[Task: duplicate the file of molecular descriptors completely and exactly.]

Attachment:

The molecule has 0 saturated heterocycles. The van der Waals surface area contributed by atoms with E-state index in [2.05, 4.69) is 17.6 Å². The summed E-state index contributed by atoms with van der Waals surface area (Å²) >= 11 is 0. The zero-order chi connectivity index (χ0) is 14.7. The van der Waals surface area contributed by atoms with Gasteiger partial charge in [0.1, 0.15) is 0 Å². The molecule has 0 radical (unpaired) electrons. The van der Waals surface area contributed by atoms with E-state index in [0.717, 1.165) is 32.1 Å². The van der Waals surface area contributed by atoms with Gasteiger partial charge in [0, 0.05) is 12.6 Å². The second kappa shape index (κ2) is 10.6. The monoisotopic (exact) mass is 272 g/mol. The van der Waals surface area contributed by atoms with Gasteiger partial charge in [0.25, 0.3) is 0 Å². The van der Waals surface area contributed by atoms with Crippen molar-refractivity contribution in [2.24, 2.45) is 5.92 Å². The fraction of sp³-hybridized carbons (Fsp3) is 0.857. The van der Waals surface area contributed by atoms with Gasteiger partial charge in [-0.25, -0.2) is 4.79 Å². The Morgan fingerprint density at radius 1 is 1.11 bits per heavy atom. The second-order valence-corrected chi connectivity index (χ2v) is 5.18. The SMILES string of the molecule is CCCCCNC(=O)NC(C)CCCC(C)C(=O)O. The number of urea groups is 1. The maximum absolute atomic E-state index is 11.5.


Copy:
The molecule has 0 saturated heterocycles. The van der Waals surface area contributed by atoms with E-state index in [2.05, 4.69) is 17.6 Å². The summed E-state index contributed by atoms with van der Waals surface area (Å²) >= 11 is 0. The zero-order chi connectivity index (χ0) is 14.7. The van der Waals surface area contributed by atoms with Gasteiger partial charge in [0.1, 0.15) is 0 Å². The molecule has 0 radical (unpaired) electrons. The van der Waals surface area contributed by atoms with E-state index in [0.717, 1.165) is 32.1 Å². The van der Waals surface area contributed by atoms with Gasteiger partial charge in [0, 0.05) is 12.6 Å². The second kappa shape index (κ2) is 10.6. The monoisotopic (exact) mass is 272 g/mol. The van der Waals surface area contributed by atoms with Gasteiger partial charge in [0.25, 0.3) is 0 Å². The van der Waals surface area contributed by atoms with Crippen molar-refractivity contribution in [2.24, 2.45) is 5.92 Å². The fraction of sp³-hybridized carbons (Fsp3) is 0.857. The van der Waals surface area contributed by atoms with Gasteiger partial charge in [-0.25, -0.2) is 4.79 Å². The Morgan fingerprint density at radius 1 is 1.11 bits per heavy atom. The second-order valence-corrected chi connectivity index (χ2v) is 5.18. The SMILES string of the molecule is CCCCCNC(=O)NC(C)CCCC(C)C(=O)O. The number of urea groups is 1. The maximum absolute atomic E-state index is 11.5.